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The Jam
© Martyn Goddard

‘The Jam: About the Young Idea’ at Somerset House

Time Out takes an exclusive first look at the new exhibition devoted to The Jam

Written by
Andy Thomas
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A new exhibition in London offers a unique and personal insight into one of Britain’s most-loved bands: The Jam. We sent writer and lifelong Jam fan Andy Thomas for a poke around ‘About the Young Idea’ at Somerset House. Here are his highlights of the exhibition.

‘The Jam: About the Young Idea’ exhibition highlights

Mod clothing galore
© Rob Greig

Mod clothing galore

Until the end of August, fans of The Jam will be able to bathe in paraphernalia thanks to Somerset House’s unprecedented access to the band’s archive. The Jam’s mod stylings always set them apart from the punk pack.

Mod clothing galore
© Rob Greig

Mod clothing galore

By the band’s third LP, ‘All Mod Cons’, they had lost most of their punk edge and were leaning towards ’60s soul and R&B. They wore clothes to match and these boating blazers became like the Holy Grail for kids in the provinces.

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Weller’s trusted Rickenbacker
© Rob Greig

Weller’s trusted Rickenbacker

Every bit as iconic as Paul Weller’s boating blazer, Lonsdale T-shirt, and bowling shoes was his collection of Rickenbacker guitars. Picking up the instrument in part as a tribute to one of his heroes Pete Townsend, Weller used many different models through The Jam’s career. Elsewhere in the exhibition is his famous customised WHAAM! Rickenbacker 330, but here is the same model on which Weller has scratched the line ‘I AM NOBODY’.

The live room
© Rob Greig

The live room

In this room you are met with the all-consuming barrage of The Jam live at Birmingham Bingley Hall in 1982. Not an iPhone camera in sight, of course; instead a crowd of very young and passionate kids, schooled on their older brothers’ Clash albums and Tamla Motown seven-inches, who had found a sound of their own. The footage is screened behind the band’s original drum kit used at their last ever gig at Brighton Conference Centre.

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Rick’s sticks
© Rob Greig

Rick’s sticks

This exhibition is the first time all three members of the group have opened up their archives to the public. This vitrine features some of drummer Rick Buckler’s personal items. Alongside his well-worn drumsticks are his iconic boxing boots that graced the cover of the ‘Snap!’ compilation.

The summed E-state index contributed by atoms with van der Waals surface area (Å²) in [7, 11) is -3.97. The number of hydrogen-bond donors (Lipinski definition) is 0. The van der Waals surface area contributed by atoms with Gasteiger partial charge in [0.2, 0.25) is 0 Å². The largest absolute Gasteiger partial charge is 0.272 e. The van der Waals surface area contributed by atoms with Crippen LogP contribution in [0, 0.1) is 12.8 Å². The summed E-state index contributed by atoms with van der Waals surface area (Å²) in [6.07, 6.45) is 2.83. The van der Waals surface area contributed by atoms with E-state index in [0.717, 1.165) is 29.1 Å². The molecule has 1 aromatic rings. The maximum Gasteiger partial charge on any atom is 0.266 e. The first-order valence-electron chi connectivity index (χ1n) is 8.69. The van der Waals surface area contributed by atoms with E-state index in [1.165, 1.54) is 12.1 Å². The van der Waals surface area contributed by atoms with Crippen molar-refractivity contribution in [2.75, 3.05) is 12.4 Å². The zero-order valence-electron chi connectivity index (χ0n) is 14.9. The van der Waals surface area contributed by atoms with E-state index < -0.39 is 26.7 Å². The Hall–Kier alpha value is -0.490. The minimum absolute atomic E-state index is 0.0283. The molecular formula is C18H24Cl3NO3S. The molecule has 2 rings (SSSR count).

Classic shots
© Ray Stevenson

Classic shots

The Jam’s first two LPs, ‘In the City’ and ‘This Is the Modern World’, captured the mix of disenchantment and rebellion as much as any of their punk contemporaries. Throughout the exhibition are reminders of the social and political environment those LPs were recorded in.

Pictured: The Jam shopping for records on Carnaby Street in 1977.

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Classic shots
© Jill Furmanovsky

Classic shots

In this powerful photograph from the legendary Marquee Club you can almost smell the sweat and feel the spittle.

Pictured: The Jam live at the Marquee Club, 1978.

Classic shots
© Martyn Goddard

Classic shots

Pictured: The Jam at Frank’s Café on Beak Street, 1978
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Classic shots
© Janet Macoska

Classic shots

Pictured: The Jam in Cleveland, Ohio in 1979
Classic shots
© Neal Preston/Corbis

Classic shots

Pictured: Rick Buckler, Paul Weller and Bruce Foxton – the three members of The Jam.
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Read more about The Jam

  • Music

Back in 1979, as a 12-year-old caught up in the mod revival, I joined an older brother to see The Jam at Wolverhampton Civic Hall. I have a cinematic memory of Paul Weller’s paisley shirt emerging through the fog as the psychedelic hue of ‘Butterfly Collector’ bathed the stage. Dressed in my favourite Fred Perry and desert boots, I stared in awe at Weller’s bowling shoes and Bruce Foxton’s feathercut hairdo. And as I looked around me, I found a group of similarly wide-eyed, sharply dressed young kids equally fuelled by testosterone and teenage rebellion. Raised on our older siblings’ punk records, we had found a band to call our own. ‘I’m always amazed at how young our audience was,’ said Paul Weller in the foreword to the book ‘Thick as Thieves’. ‘I thought I was young, but looking back, a lot of our fans were just 12 or 13.’ Gigs were always electrifying and often frightening. As Weller remembered: ‘The sea would part in the middle and blood and beer would fly.’ It wasn’t just about teenage release though, it was about education. NME interviews with the band were dissected for routes into this cool, metropolitan world, leading me to the works of everyone from Steve Marriott to Percy Bysshe Shelley. Through brilliantly acerbic political songs like ‘Little Boy Soldiers’ and ‘Eton Rifles’ I developed a hatred of war, greed and Thatcherism that never left me – even after David Cameron claimed to be a fan of the songs. And although my Fred Perry size might have changed, more tha

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